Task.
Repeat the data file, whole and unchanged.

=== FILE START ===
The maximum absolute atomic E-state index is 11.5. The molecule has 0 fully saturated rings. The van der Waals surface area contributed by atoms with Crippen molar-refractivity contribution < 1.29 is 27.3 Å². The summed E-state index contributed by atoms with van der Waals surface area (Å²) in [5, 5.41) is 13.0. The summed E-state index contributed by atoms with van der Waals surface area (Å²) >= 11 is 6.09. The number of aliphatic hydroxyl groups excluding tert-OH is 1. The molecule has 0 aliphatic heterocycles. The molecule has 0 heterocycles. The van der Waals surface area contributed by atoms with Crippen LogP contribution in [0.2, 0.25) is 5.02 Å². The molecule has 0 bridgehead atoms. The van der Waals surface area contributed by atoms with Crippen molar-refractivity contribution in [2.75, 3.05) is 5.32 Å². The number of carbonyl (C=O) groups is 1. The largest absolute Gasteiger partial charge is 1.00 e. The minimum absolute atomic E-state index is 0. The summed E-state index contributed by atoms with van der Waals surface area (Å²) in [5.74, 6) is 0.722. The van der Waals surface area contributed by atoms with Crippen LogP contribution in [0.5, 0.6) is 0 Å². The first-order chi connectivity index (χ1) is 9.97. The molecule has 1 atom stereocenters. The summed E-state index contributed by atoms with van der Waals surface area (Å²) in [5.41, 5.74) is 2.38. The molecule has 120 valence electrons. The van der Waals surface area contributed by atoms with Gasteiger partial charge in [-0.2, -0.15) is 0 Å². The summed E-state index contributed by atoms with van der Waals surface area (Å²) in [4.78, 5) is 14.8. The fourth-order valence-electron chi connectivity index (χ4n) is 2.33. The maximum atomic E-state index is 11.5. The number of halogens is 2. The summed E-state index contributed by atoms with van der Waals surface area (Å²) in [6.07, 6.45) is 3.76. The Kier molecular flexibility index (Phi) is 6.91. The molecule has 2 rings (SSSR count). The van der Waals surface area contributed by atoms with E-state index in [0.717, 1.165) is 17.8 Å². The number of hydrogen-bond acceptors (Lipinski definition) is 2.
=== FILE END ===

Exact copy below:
The maximum absolute atomic E-state index is 11.5. The molecule has 0 fully saturated rings. The van der Waals surface area contributed by atoms with Crippen molar-refractivity contribution < 1.29 is 27.3 Å². The summed E-state index contributed by atoms with van der Waals surface area (Å²) in [5, 5.41) is 13.0. The summed E-state index contributed by atoms with van der Waals surface area (Å²) >= 11 is 6.09. The number of aliphatic hydroxyl groups excluding tert-OH is 1. The molecule has 0 aliphatic heterocycles. The molecule has 0 heterocycles. The van der Waals surface area contributed by atoms with Crippen LogP contribution in [0.2, 0.25) is 5.02 Å². The molecule has 0 bridgehead atoms. The van der Waals surface area contributed by atoms with Crippen molar-refractivity contribution in [2.75, 3.05) is 5.32 Å². The number of carbonyl (C=O) groups is 1. The largest absolute Gasteiger partial charge is 1.00 e. The minimum absolute atomic E-state index is 0. The summed E-state index contributed by atoms with van der Waals surface area (Å²) in [5.74, 6) is 0.722. The van der Waals surface area contributed by atoms with Crippen LogP contribution in [0.5, 0.6) is 0 Å². The first-order chi connectivity index (χ1) is 9.97. The molecule has 1 atom stereocenters. The summed E-state index contributed by atoms with van der Waals surface area (Å²) in [5.41, 5.74) is 2.38. The molecule has 120 valence electrons. The van der Waals surface area contributed by atoms with Gasteiger partial charge in [-0.2, -0.15) is 0 Å². The summed E-state index contributed by atoms with van der Waals surface area (Å²) in [4.78, 5) is 14.8. The fourth-order valence-electron chi connectivity index (χ4n) is 2.33. The maximum atomic E-state index is 11.5. The number of halogens is 2. The summed E-state index contributed by atoms with van der Waals surface area (Å²) in [6.07, 6.45) is 3.76. The Kier molecular flexibility index (Phi) is 6.91. The molecule has 2 rings (SSSR count). The van der Waals surface area contributed by atoms with E-state index in [0.717, 1.165) is 17.8 Å². The number of hydrogen-bond acceptors (Lipinski definition) is 2.